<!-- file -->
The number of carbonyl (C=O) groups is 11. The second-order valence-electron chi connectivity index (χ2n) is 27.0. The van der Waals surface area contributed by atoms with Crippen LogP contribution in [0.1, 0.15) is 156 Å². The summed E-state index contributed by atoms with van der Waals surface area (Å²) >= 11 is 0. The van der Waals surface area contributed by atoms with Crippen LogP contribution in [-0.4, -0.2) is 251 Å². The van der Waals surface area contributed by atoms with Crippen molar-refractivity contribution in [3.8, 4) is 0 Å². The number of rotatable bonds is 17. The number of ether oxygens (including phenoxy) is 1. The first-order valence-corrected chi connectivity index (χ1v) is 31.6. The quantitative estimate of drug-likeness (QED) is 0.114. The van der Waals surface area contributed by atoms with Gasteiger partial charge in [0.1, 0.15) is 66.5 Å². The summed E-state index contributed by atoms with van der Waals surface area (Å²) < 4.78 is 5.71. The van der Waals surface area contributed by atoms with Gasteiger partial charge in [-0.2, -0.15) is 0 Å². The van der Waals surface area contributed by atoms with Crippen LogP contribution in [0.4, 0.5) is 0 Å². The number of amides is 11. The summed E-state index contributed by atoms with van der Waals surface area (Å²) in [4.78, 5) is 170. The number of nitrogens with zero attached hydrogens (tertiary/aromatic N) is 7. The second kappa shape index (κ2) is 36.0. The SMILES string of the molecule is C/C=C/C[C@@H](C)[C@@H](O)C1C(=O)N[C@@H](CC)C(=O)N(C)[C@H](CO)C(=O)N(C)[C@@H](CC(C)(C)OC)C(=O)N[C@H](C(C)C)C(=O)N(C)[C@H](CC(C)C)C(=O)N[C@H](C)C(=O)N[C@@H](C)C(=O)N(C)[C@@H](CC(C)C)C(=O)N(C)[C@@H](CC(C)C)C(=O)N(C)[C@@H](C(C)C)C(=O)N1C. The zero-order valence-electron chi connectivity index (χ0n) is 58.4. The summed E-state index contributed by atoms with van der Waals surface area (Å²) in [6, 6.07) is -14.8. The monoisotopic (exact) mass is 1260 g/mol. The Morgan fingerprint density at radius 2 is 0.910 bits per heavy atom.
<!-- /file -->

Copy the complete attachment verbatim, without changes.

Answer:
The number of carbonyl (C=O) groups is 11. The second-order valence-electron chi connectivity index (χ2n) is 27.0. The van der Waals surface area contributed by atoms with Crippen LogP contribution in [0.1, 0.15) is 156 Å². The summed E-state index contributed by atoms with van der Waals surface area (Å²) >= 11 is 0. The van der Waals surface area contributed by atoms with Crippen LogP contribution in [-0.4, -0.2) is 251 Å². The van der Waals surface area contributed by atoms with Crippen molar-refractivity contribution in [3.8, 4) is 0 Å². The number of rotatable bonds is 17. The number of ether oxygens (including phenoxy) is 1. The first-order valence-corrected chi connectivity index (χ1v) is 31.6. The quantitative estimate of drug-likeness (QED) is 0.114. The van der Waals surface area contributed by atoms with Gasteiger partial charge in [0.1, 0.15) is 66.5 Å². The summed E-state index contributed by atoms with van der Waals surface area (Å²) < 4.78 is 5.71. The van der Waals surface area contributed by atoms with Gasteiger partial charge in [-0.2, -0.15) is 0 Å². The van der Waals surface area contributed by atoms with Crippen LogP contribution in [0.4, 0.5) is 0 Å². The number of amides is 11. The summed E-state index contributed by atoms with van der Waals surface area (Å²) in [4.78, 5) is 170. The number of nitrogens with zero attached hydrogens (tertiary/aromatic N) is 7. The second kappa shape index (κ2) is 36.0. The SMILES string of the molecule is C/C=C/C[C@@H](C)[C@@H](O)C1C(=O)N[C@@H](CC)C(=O)N(C)[C@H](CO)C(=O)N(C)[C@@H](CC(C)(C)OC)C(=O)N[C@H](C(C)C)C(=O)N(C)[C@H](CC(C)C)C(=O)N[C@H](C)C(=O)N[C@@H](C)C(=O)N(C)[C@@H](CC(C)C)C(=O)N(C)[C@@H](CC(C)C)C(=O)N(C)[C@@H](C(C)C)C(=O)N1C. The zero-order valence-electron chi connectivity index (χ0n) is 58.4. The summed E-state index contributed by atoms with van der Waals surface area (Å²) in [6, 6.07) is -14.8. The monoisotopic (exact) mass is 1260 g/mol. The Morgan fingerprint density at radius 2 is 0.910 bits per heavy atom.